Vicki Constantine Croke presents “Elephant Company”
"I've written about animals my entire career," New York Times bestselling author Vicki Constantine Croke said as she presented her new nonfiction book “Elephant Company” on August 17 in the library.
Inspired by an illustration captioned “J. H. Williams escapes from Burma with his elephants,” Croke discovered the story of a World War II hero, James Howard Williams.
Also known as “Elephant Bill,” Williams dedicated his life to working with pachyderms. His career began shortly after World War I, when he went to work for the Bombay Burma Trading Corporation logging teak. “He had an ability to thrive in the forest,” Croke said, the forest being a tropical jungle filled with headhunters, leeches, and tigers.
Elephants were essential to the operation. They were used to haul the teak to the river, where the logs floated to the nearest city. Williams soon taught himself how to care for and work with them.
“He found his identity with the elephants,” Croke said. Williams soon demonstrated that better care of the animals would benefit the company, and established an elephant hospital and an elephant school.
He met the legendary Bandoola, a massive and especially talented elephant, during his work with the Bombay Burma Trading Corporation. Williams had a special bond of trust with Bandoola, which came in handy when Williams recruited the pachyderm for his World War II efforts.
During the war, Williams joined the Royal Indian Army’s elephant corps, which used the beasts to carry supplies and build bridges. The corps started small, but eventually grew to a peak of over 1,500 elephants.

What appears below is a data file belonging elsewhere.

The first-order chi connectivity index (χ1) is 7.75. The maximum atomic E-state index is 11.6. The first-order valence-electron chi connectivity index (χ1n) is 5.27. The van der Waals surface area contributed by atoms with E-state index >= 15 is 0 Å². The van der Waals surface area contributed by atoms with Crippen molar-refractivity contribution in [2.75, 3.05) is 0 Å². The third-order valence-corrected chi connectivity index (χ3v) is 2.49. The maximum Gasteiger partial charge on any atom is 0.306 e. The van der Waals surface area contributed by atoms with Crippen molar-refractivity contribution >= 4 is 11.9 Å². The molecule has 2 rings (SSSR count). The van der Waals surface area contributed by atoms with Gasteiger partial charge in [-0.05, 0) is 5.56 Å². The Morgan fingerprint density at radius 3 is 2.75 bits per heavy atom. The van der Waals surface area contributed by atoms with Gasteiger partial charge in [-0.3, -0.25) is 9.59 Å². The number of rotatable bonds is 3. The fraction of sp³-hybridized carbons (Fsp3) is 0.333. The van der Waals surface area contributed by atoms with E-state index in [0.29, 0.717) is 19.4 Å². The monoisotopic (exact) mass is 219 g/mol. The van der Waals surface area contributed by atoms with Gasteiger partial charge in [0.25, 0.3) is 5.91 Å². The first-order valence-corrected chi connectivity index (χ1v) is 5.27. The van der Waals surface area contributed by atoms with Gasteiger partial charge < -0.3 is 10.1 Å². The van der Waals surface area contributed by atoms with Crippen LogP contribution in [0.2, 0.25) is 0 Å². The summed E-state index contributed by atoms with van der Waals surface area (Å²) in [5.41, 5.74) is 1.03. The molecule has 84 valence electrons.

When Japan invaded Burma, Williams and fifty-three of his elephants carried Burmese refugees over the mountains into India, as depicted in the illustration that inspired “Elephant Company.” The elephants had to climb up a cliff on hastily-chiseled steps barely wider than an elephant’s foot. Had one elephant fallen, the entire mission would have failed. But led by Bandoola, the rescue mission made it into India, where the group was sheltered at a teak plantation. For his courage, Williams received the Officer of the Order of the British Empire (OBE).
As part of her research for “Elephant Company,” Croke befriended two elephants at Buttonwood Zoo in New Bedford. She discovered that elephants have discrete personalities—Emily loved to drum, and Ruthie was an affectionate “lap elephant.” A film was made of her interactions with Emily and Ruthie for WBUR.
“There’s so much to discover about elephants,” Croke said. In fact, evolutionary biologists are studying the teak logging elephants; each working elephant had a log book of biographical and genealogical information that is being digitized for research purposes.
Burma, now Myanmar, retains the largest population of pachyderms in Asia. They are still used for teak logging, which has saved both the elephants and the forests; unlike clearcutting, teak logging removes one tree at a time and keeps the elephants employed and valuable. In India, however, elephants and their handlers are unemployed and forced to beg in the street.
“I think there’s something so magical about Myanmar,” Croke said.
“Elephant Company” has not yet been translated into Burmese, though it may become a movie; Eddie Redmayne has expressed interest.
“When you fall in love with people and their story, you’d really like to see it on the big screen,” Croke said.